MCC helped improve a 14-kilometer stretch of the highway as part of its five-year, $547 million compact. It runs through the heart of the capital city and for decades has been clogged with people and traffic. The need to widen the highway has been in the planning 40 years, but it only became a reality thanks to the Ghana and MCC partnership. It’s not hard to see why people were so excited.
The highway project was Ghana’s largest public works project in decades, and workers labored until the final minutes of compact closeout to ensure project completion. As President John Atta Mills told the crowd, “This is not President Kufuor's compact. This is not my compact. It’s Ghana's compact.”
During closeout speeches, the chief executive officer of Ghana’s MiDA, the entity in charge of implementing Ghana’s MCC compact, said it best: “MCC is the spearhead for development.” In Ghana, we certainly are spearheading a true partnership based on goodwill, trust and collaboration.
The opening of the N1 highway is a major event in Ghana’s development and a highly visible reminder of MCC’s partnership. It’s a milestone that transcends political parties, both in the U.S. and Ghana. And most importantly, it’s a reason all Ghanaians have to celebrate.
Posted on October 23, 2011 by Daniel W.Yohannes , Chief Executive Officer
My travels as MCC CEO bring me to many memorable places, but it’s the people who inspire me the most. Nicolas Kinsou Ahouandjiinou is one such person who I met in the Beninese village of Djeregbe.
Nicolas was born in Djeregbe and his father was a traditional healer in the village. Nicolas earned degrees from the University of Benin and the Institute of Tropical Agriculture in Nigeria, and had been travelling the world as an agronomist. One day, more than 20 years ago, Nicolas’s father called him home with a request: use your degrees to adapt the use of native medicinal plants to the modern world.
During their conversation, Nicholas’s father gave him a 200-page notebook that contained his acquired knowledge of the medicinal properties of West African plants, including eucalyptus, lemongrass, laurel, chayote, and ginger. Paging through the notebook, Nicolas knew that he had to return to Djeregbe to realize his father’s dream.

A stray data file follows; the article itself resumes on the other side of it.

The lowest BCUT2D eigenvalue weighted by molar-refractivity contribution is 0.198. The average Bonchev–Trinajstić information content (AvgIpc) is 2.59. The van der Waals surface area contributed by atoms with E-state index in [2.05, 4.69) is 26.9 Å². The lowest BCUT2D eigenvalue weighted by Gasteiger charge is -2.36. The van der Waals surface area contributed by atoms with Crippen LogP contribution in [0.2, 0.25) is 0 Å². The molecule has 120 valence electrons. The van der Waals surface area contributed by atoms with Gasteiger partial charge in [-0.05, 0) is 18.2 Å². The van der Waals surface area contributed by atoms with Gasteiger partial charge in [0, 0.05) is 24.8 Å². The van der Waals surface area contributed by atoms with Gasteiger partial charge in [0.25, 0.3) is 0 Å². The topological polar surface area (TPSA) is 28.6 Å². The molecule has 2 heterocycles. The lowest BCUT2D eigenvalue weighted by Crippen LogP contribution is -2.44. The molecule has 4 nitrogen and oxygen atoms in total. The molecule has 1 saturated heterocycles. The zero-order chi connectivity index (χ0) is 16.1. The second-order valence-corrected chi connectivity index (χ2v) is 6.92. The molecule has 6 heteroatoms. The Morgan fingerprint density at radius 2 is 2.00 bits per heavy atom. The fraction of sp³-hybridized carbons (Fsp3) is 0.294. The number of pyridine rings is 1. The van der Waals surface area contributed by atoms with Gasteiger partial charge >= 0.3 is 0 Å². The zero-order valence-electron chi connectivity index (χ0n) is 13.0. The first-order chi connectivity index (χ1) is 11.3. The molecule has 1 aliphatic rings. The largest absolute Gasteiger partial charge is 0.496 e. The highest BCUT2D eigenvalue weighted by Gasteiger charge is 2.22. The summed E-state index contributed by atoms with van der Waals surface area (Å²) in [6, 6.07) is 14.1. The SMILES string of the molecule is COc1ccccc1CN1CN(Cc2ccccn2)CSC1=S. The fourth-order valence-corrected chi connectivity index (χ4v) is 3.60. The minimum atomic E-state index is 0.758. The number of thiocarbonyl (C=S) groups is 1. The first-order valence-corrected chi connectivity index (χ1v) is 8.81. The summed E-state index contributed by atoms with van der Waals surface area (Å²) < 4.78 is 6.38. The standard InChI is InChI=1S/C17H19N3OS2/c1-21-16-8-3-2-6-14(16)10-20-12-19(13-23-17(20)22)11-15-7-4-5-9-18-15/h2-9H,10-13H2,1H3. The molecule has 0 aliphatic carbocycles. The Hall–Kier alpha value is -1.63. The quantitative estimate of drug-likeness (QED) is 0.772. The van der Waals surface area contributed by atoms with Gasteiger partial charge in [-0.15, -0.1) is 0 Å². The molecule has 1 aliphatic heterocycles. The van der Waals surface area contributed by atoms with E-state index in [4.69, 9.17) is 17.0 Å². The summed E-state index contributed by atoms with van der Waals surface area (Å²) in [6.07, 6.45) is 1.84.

After years of research and trial and error, Nicholas invented a process -- which he believes to be the first of its kind -- to mix the essential oils of traditional African medicinal plants with water to produce a flavored, bottled water. Having successfully mixed oil and water, and devised a way to modernize his father’s age-old practices, Nicholas then faced one more challenge: inadequate access to capital to grow his business, DETAREN SARL.
That’s where MCC came in. With grant support from our Access to Financial Services Project, DETAREN SARL purchased new machinery to produce and bottle the water. According to Nicolas, production has already increased from 1,200 to 8,000 bottles a day. The flavored water, which Nicolas named “Eau Noble,” is now sold in Benin and limited quantities are exported to Nigeria, Burkina Faso, Niger, and Togo. With his new capacity, Nicolas plans to double his staff to 15, and increase sales by expanding his distribution network to all of West Africa.
MCC has provided DETAREN SARL, and other members of the GATID consortium it has joined, with the assets and credibility they need to gain the attention of financial institutions like Bank of Africa and Oikocredit, which are working with the consortium to provide credit. Nicolas knows that access to credit is essential to growing his business and realizing his dreams -- and the dreams of his father.
Nicolas’s story shows that the entrepreneurial spirit is alive and well in Benin. DETAREN SARL exemplifies the transformation that is happening all over Africa as old traditions give rise to new ways of thinking and new ways of doing business. MCC is proud to be working with entrepreneurs and innovators like Nicolas who are trailblazing Africa’s path to prosperity in the 21st century.
Posted on April 22, 2011 by Frances Reid, Senior Investment and Risk Officer
It was a great personal pleasure to participate in the closing ceremonies marking the end of the Compact in Vanuatu, and the completion of the Santo East Coast Road and Efate Ring Road rehabilitation. Vanuatu was one of the first countries selected to receive MCC funding, and it remains the only Pacific island nation to have entered into a compact with MCC. I’ve been extremely impressed with the serious efforts made by the government and the commitment of the people of Vanuatu over the last five years, not only to carry out the requirements of the Compact, but also, and in the long run more importantly, to strive to meet the rigorous policy reform eligibility criteria which MCC considers the key to the sustainability of development. Vanuatu has truly emerged as a model of democracy and commitment to good policy, and as a regional anchor of stability.